Vehicles stop at a red light in Shanghai on Monday. Chinese auto sales have hit an all-time record, securing its position as the world's top market. [Photo/Reuters]
Purchases rose to the highest level in the global industry's history
BEIJING - China's automobile market registered the highest annual sales in the history of the global automobile industry in 2010, far surpassing those of the United States for a second consecutive year.
That came as successful stimulus measures from local governments, and a strong economy, boosted the nation's vehicle sales by more than 30 percent.
Domestic auto sales jumped 32.37 percent to 18.06 million vehicles in 2010, said the China Association of Automobile Manufacturers on Monday. The figure far outstripped the expected 11.5 million units of sales in the US last year.
Moreover, the nation sold 13.76 million passenger vehicles, including cars, sports-utility vehicles (SUVs), multi-purpose vehicles (MPVs) and minivans in 2010, surging 33.2 percent year-on-year, said the association.
China's December auto sales hit a monthly record high of 1.3 million units in 2010, as buyers flocked to catch the last opportunity for tax incentives for small cars and subsidies for trade-ins, as well to take advantage of Beijing's quota policy on car purchases.
"The change in policies makes us lower our anticipation for this year's automobile market from the previous 10 to 15 percent year-on-year growth to no more than 8 percent," said Cui Dongshu, vice-secretary-general of the National Passenger Car Information Exchange Association. "And the serious excessive consumption in 2010 even may lead to zero or negative growth this year."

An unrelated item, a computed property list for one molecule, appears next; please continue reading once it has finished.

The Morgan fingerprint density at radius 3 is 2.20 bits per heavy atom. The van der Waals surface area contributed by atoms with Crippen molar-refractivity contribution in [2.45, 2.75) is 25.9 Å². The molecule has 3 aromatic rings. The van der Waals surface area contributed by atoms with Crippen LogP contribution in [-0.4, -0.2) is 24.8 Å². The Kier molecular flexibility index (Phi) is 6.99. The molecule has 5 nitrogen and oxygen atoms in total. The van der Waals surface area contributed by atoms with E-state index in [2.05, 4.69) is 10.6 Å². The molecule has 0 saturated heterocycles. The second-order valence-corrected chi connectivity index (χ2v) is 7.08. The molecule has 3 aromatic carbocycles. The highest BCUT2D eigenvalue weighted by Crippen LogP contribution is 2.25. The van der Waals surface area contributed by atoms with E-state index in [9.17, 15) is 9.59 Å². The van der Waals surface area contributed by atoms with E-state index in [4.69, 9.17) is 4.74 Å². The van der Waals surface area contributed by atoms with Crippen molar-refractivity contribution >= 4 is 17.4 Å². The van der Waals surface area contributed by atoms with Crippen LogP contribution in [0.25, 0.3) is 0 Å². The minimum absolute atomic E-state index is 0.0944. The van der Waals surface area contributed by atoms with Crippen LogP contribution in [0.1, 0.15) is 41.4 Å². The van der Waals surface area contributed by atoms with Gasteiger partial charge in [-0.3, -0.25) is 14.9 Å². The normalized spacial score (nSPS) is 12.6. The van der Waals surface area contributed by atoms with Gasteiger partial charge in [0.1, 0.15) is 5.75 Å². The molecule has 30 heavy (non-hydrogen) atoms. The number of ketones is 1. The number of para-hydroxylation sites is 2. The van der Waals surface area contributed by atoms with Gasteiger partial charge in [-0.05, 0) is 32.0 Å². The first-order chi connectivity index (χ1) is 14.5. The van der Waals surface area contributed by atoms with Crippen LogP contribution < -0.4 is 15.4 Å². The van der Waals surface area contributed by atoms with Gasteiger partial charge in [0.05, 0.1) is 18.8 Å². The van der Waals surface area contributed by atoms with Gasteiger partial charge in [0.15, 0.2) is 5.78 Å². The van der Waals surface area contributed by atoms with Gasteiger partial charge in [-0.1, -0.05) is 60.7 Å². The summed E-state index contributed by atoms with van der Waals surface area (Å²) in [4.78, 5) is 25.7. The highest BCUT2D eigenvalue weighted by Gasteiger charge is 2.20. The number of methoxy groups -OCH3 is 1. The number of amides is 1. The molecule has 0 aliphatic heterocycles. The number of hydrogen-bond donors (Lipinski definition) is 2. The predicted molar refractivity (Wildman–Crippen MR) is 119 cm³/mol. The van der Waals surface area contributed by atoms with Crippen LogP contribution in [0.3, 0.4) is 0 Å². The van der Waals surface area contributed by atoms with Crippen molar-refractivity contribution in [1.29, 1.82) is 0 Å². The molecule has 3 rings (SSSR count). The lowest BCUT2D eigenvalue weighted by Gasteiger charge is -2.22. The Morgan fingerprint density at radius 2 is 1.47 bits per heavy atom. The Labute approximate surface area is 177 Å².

The association's Secretary-General Rao Da said he believes that in 2011 China will probably record the first negative year-on-year auto sales growth for 20 years.
"However, short-term negative growth is good for the industry restructuring and mergers which the government is calling for. Meanwhile, the fierce competition will help improve the quality and technology of the vehicles, as well as the management and operation of the automakers," said Rao. "It should be a good opportunity for China to strengthen the automobile industry."
According to Rao, the withdrawal of the tax and subsidy policies will have a heavy impact on the sales of small cars, with an engine capacity of 1.6 liters or lower. That category accounted for 60 percent of last year's passenger car market.
"The luxury car, SUV and MPV segments will grow faster than the total industry as people's requirements for cars change, and they look for more functional transportation tools," said Rao.
Analysts expect that the domestic automobile market will grow at 10 to 15 percent annually on average during the next five to 10 years, saying that's a reasonable rate for healthy development.